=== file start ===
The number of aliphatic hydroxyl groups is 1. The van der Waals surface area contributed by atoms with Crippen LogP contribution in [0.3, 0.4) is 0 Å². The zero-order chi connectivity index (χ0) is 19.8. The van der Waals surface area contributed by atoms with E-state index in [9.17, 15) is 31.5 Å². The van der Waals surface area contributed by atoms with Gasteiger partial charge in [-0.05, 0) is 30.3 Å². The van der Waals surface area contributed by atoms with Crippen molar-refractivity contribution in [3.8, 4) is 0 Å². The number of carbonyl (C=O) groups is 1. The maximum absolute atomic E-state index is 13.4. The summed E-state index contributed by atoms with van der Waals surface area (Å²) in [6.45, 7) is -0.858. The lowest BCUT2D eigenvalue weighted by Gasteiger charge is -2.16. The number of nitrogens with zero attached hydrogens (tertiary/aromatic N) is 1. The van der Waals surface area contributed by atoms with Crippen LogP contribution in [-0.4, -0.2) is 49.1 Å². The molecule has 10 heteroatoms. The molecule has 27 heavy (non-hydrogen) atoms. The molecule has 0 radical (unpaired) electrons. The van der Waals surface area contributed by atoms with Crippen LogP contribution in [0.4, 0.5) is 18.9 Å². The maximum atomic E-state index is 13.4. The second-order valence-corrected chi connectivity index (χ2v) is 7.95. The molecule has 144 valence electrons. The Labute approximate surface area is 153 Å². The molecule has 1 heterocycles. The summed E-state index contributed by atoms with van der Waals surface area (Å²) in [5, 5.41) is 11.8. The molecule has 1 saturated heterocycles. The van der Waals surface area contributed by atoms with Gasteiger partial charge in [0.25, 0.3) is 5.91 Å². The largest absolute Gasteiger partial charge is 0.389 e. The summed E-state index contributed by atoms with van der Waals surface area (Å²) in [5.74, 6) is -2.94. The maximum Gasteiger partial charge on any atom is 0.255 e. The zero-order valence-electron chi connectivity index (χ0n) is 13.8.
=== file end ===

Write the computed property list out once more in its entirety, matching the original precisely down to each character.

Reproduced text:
The number of aliphatic hydroxyl groups is 1. The van der Waals surface area contributed by atoms with Crippen LogP contribution in [0.3, 0.4) is 0 Å². The zero-order chi connectivity index (χ0) is 19.8. The van der Waals surface area contributed by atoms with E-state index in [9.17, 15) is 31.5 Å². The van der Waals surface area contributed by atoms with Gasteiger partial charge in [-0.05, 0) is 30.3 Å². The van der Waals surface area contributed by atoms with Crippen molar-refractivity contribution in [3.8, 4) is 0 Å². The number of carbonyl (C=O) groups is 1. The maximum absolute atomic E-state index is 13.4. The summed E-state index contributed by atoms with van der Waals surface area (Å²) in [6.45, 7) is -0.858. The lowest BCUT2D eigenvalue weighted by Gasteiger charge is -2.16. The number of nitrogens with zero attached hydrogens (tertiary/aromatic N) is 1. The van der Waals surface area contributed by atoms with Crippen LogP contribution in [-0.4, -0.2) is 49.1 Å². The molecule has 10 heteroatoms. The molecule has 27 heavy (non-hydrogen) atoms. The molecule has 0 radical (unpaired) electrons. The van der Waals surface area contributed by atoms with Crippen LogP contribution in [0.4, 0.5) is 18.9 Å². The maximum atomic E-state index is 13.4. The second-order valence-corrected chi connectivity index (χ2v) is 7.95. The molecule has 144 valence electrons. The Labute approximate surface area is 153 Å². The molecule has 1 heterocycles. The summed E-state index contributed by atoms with van der Waals surface area (Å²) in [5, 5.41) is 11.8. The molecule has 1 saturated heterocycles. The van der Waals surface area contributed by atoms with Gasteiger partial charge in [0.25, 0.3) is 5.91 Å². The largest absolute Gasteiger partial charge is 0.389 e. The summed E-state index contributed by atoms with van der Waals surface area (Å²) in [5.74, 6) is -2.94. The maximum Gasteiger partial charge on any atom is 0.255 e. The zero-order valence-electron chi connectivity index (χ0n) is 13.8.